Films are a mix of commerce versus culture, making the issue difficult for Australian filmmakers.
3 Feb 2012 - 4:17 PM  UPDATED 26 Feb 2014 - 4:10 PM

There have been angry outbursts and much frantic lobbying by stakeholders in the last few months since proposed new guidelines were issued by the Australian Government relating to how many foreign actors can appear in Australia films and under what circumstances.

In very general terms, producers can argue the case for casting a foreign actor under the new guidelines if Australians have been considered but can't satisfy ethnic or special requirements, or if there is foreign investment in the project or if the industry will benefit overall. If adopted, the effect could be a matter of degree or, if the industry experiences a growth spurt, very significant.

For decades, the issue of foreign actors in Australian films has been one of the most divisive. Since 2007, the Media Entertainment and Arts Alliance (MEAA) has formally objected to casting foreign actors in eight cases, it says. It has also had an influence, including on the latest series of Underbelly, by advising they would be likely to object.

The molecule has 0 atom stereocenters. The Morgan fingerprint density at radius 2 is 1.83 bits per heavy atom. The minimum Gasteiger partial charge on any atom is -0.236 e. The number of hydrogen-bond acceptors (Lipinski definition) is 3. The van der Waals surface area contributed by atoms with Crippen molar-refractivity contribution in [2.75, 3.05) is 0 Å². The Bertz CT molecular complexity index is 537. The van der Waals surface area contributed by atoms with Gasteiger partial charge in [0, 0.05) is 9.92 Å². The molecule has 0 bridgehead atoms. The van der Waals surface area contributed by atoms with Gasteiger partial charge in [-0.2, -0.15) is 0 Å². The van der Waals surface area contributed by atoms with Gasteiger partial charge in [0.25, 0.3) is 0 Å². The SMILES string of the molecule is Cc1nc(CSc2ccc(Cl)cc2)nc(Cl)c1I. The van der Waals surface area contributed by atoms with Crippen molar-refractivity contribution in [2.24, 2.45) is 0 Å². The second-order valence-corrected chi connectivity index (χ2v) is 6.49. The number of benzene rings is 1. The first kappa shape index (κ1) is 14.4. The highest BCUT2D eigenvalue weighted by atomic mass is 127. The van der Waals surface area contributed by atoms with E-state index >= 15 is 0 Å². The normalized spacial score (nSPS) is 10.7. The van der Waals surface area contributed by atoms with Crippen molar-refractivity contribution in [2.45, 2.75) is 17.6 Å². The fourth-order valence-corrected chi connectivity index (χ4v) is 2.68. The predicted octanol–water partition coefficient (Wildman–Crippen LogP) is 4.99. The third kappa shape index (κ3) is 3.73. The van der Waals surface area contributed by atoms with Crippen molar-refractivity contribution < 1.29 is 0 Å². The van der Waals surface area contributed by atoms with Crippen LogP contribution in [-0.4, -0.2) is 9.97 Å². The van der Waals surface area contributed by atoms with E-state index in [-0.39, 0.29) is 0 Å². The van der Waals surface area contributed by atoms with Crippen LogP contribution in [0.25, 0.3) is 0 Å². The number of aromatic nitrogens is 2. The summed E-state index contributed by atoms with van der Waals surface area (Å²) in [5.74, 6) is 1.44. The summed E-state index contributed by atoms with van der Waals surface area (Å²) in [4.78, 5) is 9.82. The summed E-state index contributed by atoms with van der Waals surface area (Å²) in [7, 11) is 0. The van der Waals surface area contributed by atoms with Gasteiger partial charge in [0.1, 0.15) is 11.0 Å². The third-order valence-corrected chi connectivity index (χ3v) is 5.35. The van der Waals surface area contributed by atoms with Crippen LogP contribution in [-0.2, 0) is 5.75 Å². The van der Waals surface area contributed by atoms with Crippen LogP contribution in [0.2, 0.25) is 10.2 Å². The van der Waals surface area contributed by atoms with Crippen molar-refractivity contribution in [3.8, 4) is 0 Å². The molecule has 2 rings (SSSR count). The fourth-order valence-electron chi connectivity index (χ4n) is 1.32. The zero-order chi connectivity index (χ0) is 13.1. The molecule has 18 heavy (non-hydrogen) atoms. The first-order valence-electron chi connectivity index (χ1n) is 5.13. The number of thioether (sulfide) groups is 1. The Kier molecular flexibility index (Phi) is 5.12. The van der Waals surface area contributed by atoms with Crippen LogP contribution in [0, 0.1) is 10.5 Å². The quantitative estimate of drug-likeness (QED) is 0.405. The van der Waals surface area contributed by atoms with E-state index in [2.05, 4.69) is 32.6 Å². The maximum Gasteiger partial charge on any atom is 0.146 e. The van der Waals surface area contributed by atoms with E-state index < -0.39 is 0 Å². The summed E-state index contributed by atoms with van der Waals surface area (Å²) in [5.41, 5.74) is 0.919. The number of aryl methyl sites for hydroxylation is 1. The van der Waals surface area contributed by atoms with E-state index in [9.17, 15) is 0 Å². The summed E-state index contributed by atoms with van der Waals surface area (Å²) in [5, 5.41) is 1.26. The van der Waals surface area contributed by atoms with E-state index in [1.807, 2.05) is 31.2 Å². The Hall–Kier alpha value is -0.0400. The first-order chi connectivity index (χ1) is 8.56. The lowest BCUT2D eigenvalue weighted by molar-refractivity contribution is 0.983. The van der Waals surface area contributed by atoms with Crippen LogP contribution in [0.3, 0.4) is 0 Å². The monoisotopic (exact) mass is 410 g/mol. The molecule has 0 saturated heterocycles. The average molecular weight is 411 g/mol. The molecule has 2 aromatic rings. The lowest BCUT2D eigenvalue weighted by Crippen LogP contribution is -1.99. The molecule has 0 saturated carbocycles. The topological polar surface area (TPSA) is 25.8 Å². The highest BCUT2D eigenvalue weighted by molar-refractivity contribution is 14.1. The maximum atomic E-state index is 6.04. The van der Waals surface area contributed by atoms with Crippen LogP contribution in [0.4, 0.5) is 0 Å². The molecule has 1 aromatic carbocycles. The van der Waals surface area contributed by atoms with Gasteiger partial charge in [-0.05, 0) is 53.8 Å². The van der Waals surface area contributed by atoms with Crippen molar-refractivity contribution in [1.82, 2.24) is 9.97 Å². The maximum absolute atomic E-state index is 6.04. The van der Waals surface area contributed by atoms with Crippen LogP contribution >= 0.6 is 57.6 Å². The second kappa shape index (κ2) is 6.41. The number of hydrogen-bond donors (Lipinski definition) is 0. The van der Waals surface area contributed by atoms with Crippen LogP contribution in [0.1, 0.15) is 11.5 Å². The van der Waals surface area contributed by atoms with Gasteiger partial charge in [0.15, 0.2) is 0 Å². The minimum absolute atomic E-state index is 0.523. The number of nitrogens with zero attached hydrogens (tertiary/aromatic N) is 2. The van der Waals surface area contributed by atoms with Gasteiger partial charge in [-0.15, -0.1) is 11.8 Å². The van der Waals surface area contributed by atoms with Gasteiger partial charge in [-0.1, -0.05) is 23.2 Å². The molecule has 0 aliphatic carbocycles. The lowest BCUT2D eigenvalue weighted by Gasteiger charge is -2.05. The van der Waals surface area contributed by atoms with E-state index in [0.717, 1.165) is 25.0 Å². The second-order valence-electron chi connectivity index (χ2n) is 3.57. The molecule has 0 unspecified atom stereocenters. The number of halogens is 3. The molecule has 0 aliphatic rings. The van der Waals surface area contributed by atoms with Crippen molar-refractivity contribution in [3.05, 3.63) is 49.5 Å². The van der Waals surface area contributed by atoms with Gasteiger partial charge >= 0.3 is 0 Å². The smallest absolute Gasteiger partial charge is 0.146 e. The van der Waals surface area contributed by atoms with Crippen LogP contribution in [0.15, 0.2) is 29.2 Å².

Foreign actors in last year's batch of films included Josh Lucas in Red Dog, Matthew Goode in Burning Man, Charlotte Rampling in The Eye of the Storm, Emily Watson in the UK/Australian co-production Oranges and Sunshine, Brendan Gleeson in The Cup, and (the unsuccessfully challenged) Willem Dafoe in The Hunter. The filmmakers behind Sleeping Beauty were prevented from casting Watson as the madam and Rachael Blake subsequently secured the role.

[ Watch interview with The Eye of the Storm director Fred Schepisi ]
[ Watch interview with William Dafoe and Daniel Netthiem for The Hunter ]

Disputes involving individual films are rarely made public, but at the Screen Producers Association of Australia (SPAA) conference in November producer Antony I. Ginnane expressed extreme bitterness over veteran US actor Gena Rowlands being blocked from playing a holocaust survivor in Last Dance, which recently went into production with Julia Blake in the role instead.